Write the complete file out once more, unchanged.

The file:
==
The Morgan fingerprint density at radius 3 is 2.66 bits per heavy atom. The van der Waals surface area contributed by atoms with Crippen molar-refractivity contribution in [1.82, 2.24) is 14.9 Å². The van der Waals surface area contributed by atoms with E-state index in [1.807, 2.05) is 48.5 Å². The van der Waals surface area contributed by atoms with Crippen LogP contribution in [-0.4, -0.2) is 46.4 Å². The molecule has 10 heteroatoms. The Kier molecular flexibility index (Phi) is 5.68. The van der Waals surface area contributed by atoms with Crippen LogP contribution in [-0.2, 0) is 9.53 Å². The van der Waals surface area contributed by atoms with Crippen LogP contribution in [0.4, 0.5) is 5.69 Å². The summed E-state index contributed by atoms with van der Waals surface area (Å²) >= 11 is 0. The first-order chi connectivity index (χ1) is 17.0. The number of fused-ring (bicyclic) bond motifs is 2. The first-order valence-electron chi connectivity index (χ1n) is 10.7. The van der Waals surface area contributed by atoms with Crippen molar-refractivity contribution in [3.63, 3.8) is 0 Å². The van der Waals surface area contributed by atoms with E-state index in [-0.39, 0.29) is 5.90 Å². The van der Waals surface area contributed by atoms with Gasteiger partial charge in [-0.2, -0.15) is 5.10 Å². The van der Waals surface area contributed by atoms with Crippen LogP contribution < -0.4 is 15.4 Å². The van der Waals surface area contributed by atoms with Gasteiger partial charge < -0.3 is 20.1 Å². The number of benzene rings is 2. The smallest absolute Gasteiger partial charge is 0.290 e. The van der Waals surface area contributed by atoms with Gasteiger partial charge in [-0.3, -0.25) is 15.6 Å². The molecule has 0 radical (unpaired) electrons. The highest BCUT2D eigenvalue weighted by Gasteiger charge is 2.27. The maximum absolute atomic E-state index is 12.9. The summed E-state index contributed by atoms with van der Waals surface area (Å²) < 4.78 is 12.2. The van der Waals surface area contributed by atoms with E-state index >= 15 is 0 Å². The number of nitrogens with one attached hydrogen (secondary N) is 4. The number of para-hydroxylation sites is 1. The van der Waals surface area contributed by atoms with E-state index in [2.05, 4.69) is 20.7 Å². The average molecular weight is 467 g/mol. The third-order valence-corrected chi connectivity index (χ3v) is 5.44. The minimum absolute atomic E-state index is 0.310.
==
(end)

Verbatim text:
The Morgan fingerprint density at radius 3 is 2.66 bits per heavy atom. The van der Waals surface area contributed by atoms with Crippen molar-refractivity contribution in [1.82, 2.24) is 14.9 Å². The van der Waals surface area contributed by atoms with E-state index in [1.807, 2.05) is 48.5 Å². The van der Waals surface area contributed by atoms with Crippen LogP contribution in [-0.4, -0.2) is 46.4 Å². The molecule has 10 heteroatoms. The Kier molecular flexibility index (Phi) is 5.68. The van der Waals surface area contributed by atoms with Crippen LogP contribution in [-0.2, 0) is 9.53 Å². The van der Waals surface area contributed by atoms with Crippen LogP contribution in [0.4, 0.5) is 5.69 Å². The summed E-state index contributed by atoms with van der Waals surface area (Å²) >= 11 is 0. The first-order chi connectivity index (χ1) is 17.0. The number of fused-ring (bicyclic) bond motifs is 2. The first-order valence-electron chi connectivity index (χ1n) is 10.7. The van der Waals surface area contributed by atoms with Crippen molar-refractivity contribution in [3.63, 3.8) is 0 Å². The van der Waals surface area contributed by atoms with E-state index in [-0.39, 0.29) is 5.90 Å². The van der Waals surface area contributed by atoms with Gasteiger partial charge in [-0.2, -0.15) is 5.10 Å². The van der Waals surface area contributed by atoms with Crippen LogP contribution < -0.4 is 15.4 Å². The van der Waals surface area contributed by atoms with Gasteiger partial charge < -0.3 is 20.1 Å². The number of benzene rings is 2. The smallest absolute Gasteiger partial charge is 0.290 e. The van der Waals surface area contributed by atoms with Gasteiger partial charge in [-0.3, -0.25) is 15.6 Å². The molecule has 0 radical (unpaired) electrons. The highest BCUT2D eigenvalue weighted by Gasteiger charge is 2.27. The maximum absolute atomic E-state index is 12.9. The summed E-state index contributed by atoms with van der Waals surface area (Å²) < 4.78 is 12.2. The van der Waals surface area contributed by atoms with E-state index >= 15 is 0 Å². The number of nitrogens with one attached hydrogen (secondary N) is 4. The number of para-hydroxylation sites is 1. The van der Waals surface area contributed by atoms with E-state index in [2.05, 4.69) is 20.7 Å². The average molecular weight is 467 g/mol. The third-order valence-corrected chi connectivity index (χ3v) is 5.44. The minimum absolute atomic E-state index is 0.310.